Weekends in September
Governors Island Art Fair at Governors Island
The 4Heads collective, a New York arts group dedicated to beautifying abandoned spaces, invites over 100 artists each year to transform the rooms of Governors Island military barracks into site-specific installations. Galleries will be on display Saturdays and Sundays throughout September from 11am–6pm. For more information, visit 4heads.org.
The first of many hints that Accomplice is no ordinary tour comes in the form of an anonymous confirmation call about “that thing you’re doing tomorrow,” complete with instructions to meet near a red boat at South Street Seaport and, of course, to keep your plans secret. Indeed, while there’s ample walking and sightseeing during this interactive theater experience, the “guides” remain utterly committed to their roles while enlisting participants’ help as accessories to a nefarious criminal plot. For more information, visit accomplicetheshow.com.
Ongoing (Tuesdays and Thursdays)
Bowling Green Greenmarket
Every Tuesday and Thursday year-round, local farmers sell fresh produce and other edible homemade goodies at the Bowling Green plaza. The market runs from 8am to 5pm. For more information, visit grownyc.org.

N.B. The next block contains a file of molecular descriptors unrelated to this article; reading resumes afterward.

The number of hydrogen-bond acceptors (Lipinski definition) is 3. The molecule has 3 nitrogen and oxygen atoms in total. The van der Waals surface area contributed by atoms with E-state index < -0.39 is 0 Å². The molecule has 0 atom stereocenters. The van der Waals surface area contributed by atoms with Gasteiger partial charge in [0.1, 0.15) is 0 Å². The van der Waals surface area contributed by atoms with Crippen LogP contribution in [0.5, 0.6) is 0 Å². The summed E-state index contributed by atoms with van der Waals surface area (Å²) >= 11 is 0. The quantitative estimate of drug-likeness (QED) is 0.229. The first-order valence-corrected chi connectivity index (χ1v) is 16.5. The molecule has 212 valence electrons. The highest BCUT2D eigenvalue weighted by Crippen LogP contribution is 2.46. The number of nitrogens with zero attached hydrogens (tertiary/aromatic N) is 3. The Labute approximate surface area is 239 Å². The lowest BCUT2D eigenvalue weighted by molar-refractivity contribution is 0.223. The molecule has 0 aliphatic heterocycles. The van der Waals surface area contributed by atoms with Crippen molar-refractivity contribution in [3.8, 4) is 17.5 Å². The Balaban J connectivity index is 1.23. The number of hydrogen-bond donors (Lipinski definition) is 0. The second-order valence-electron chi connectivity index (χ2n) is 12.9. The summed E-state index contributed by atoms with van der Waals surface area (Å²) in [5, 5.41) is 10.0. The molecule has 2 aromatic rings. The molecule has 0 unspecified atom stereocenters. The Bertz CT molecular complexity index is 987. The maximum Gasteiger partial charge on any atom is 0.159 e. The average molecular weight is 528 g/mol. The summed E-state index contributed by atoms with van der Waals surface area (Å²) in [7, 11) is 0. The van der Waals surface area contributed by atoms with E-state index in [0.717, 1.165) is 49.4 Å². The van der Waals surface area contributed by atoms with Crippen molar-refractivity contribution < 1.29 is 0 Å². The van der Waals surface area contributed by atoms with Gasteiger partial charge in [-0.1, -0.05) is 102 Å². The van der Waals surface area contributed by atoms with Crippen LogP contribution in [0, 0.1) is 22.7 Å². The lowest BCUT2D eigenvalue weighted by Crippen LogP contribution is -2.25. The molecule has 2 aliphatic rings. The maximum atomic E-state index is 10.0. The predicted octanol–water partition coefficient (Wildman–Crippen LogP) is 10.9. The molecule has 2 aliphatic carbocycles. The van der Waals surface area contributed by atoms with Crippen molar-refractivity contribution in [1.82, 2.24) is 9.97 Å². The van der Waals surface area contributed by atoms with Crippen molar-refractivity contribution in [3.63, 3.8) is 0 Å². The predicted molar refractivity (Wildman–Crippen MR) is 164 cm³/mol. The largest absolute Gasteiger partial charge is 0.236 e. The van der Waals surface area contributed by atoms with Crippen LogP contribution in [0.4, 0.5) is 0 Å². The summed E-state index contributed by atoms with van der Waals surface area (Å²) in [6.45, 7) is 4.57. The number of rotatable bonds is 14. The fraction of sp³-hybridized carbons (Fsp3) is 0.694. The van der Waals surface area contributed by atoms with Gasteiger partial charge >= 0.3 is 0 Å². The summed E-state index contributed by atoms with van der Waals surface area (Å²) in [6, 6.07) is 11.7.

Children’s Museum of the Arts
This museum nurtures young artists and displays their work. Hands-on workshops taught by working artists give budding creative folk the chance to develop their skills in the visual and performing arts while also, of course, having fun. For more information, visit cmany.org.
Dining on Stone Street
The City’s oldest paved street (at least according to legend) hosts a plethora of dining and drinking establishments. Enjoy everything from pizza to pub fare to upscale grub (not to mention beer, and plenty of it). This stretch of Lower Manhattan is a lively after-work spot. For more information, see our guide to Lower Manhattan.